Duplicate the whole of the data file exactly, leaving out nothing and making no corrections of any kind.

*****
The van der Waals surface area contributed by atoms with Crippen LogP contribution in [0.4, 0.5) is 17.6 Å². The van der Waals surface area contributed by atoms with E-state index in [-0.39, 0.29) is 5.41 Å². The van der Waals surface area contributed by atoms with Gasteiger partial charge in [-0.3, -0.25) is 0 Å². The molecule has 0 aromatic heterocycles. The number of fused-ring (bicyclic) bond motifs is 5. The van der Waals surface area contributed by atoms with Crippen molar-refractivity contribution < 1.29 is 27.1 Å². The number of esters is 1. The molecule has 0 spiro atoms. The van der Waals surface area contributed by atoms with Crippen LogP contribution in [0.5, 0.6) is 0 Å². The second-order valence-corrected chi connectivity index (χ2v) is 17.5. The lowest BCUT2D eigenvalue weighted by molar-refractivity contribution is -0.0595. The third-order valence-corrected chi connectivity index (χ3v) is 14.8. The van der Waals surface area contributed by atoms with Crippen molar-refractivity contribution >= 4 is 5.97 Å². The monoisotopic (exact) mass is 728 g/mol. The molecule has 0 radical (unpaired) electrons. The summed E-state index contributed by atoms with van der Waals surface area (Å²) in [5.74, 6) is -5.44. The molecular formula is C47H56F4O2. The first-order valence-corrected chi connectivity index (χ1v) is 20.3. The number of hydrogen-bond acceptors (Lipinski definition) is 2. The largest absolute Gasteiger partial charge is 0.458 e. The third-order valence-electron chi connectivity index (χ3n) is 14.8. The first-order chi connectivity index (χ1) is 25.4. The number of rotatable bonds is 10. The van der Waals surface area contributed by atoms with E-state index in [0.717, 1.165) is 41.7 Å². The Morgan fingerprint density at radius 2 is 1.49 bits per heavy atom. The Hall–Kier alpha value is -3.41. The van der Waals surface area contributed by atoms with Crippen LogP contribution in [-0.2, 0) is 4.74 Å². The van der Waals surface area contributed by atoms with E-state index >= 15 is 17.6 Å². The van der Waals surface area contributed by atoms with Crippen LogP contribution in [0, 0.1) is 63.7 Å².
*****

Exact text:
The van der Waals surface area contributed by atoms with Crippen LogP contribution in [0.4, 0.5) is 17.6 Å². The van der Waals surface area contributed by atoms with E-state index in [-0.39, 0.29) is 5.41 Å². The van der Waals surface area contributed by atoms with Gasteiger partial charge in [-0.3, -0.25) is 0 Å². The molecule has 0 aromatic heterocycles. The number of fused-ring (bicyclic) bond motifs is 5. The van der Waals surface area contributed by atoms with Crippen molar-refractivity contribution < 1.29 is 27.1 Å². The number of esters is 1. The molecule has 0 spiro atoms. The van der Waals surface area contributed by atoms with Crippen LogP contribution in [0.5, 0.6) is 0 Å². The second-order valence-corrected chi connectivity index (χ2v) is 17.5. The lowest BCUT2D eigenvalue weighted by molar-refractivity contribution is -0.0595. The third-order valence-corrected chi connectivity index (χ3v) is 14.8. The van der Waals surface area contributed by atoms with Crippen molar-refractivity contribution >= 4 is 5.97 Å². The monoisotopic (exact) mass is 728 g/mol. The molecule has 0 radical (unpaired) electrons. The summed E-state index contributed by atoms with van der Waals surface area (Å²) in [5.74, 6) is -5.44. The molecular formula is C47H56F4O2. The first-order valence-corrected chi connectivity index (χ1v) is 20.3. The number of hydrogen-bond acceptors (Lipinski definition) is 2. The largest absolute Gasteiger partial charge is 0.458 e. The third-order valence-electron chi connectivity index (χ3n) is 14.8. The first-order chi connectivity index (χ1) is 25.4. The number of rotatable bonds is 10. The van der Waals surface area contributed by atoms with E-state index in [0.717, 1.165) is 41.7 Å². The Morgan fingerprint density at radius 2 is 1.49 bits per heavy atom. The Hall–Kier alpha value is -3.41. The van der Waals surface area contributed by atoms with Crippen LogP contribution in [-0.2, 0) is 4.74 Å². The van der Waals surface area contributed by atoms with E-state index >= 15 is 17.6 Å². The van der Waals surface area contributed by atoms with Crippen LogP contribution in [0, 0.1) is 63.7 Å².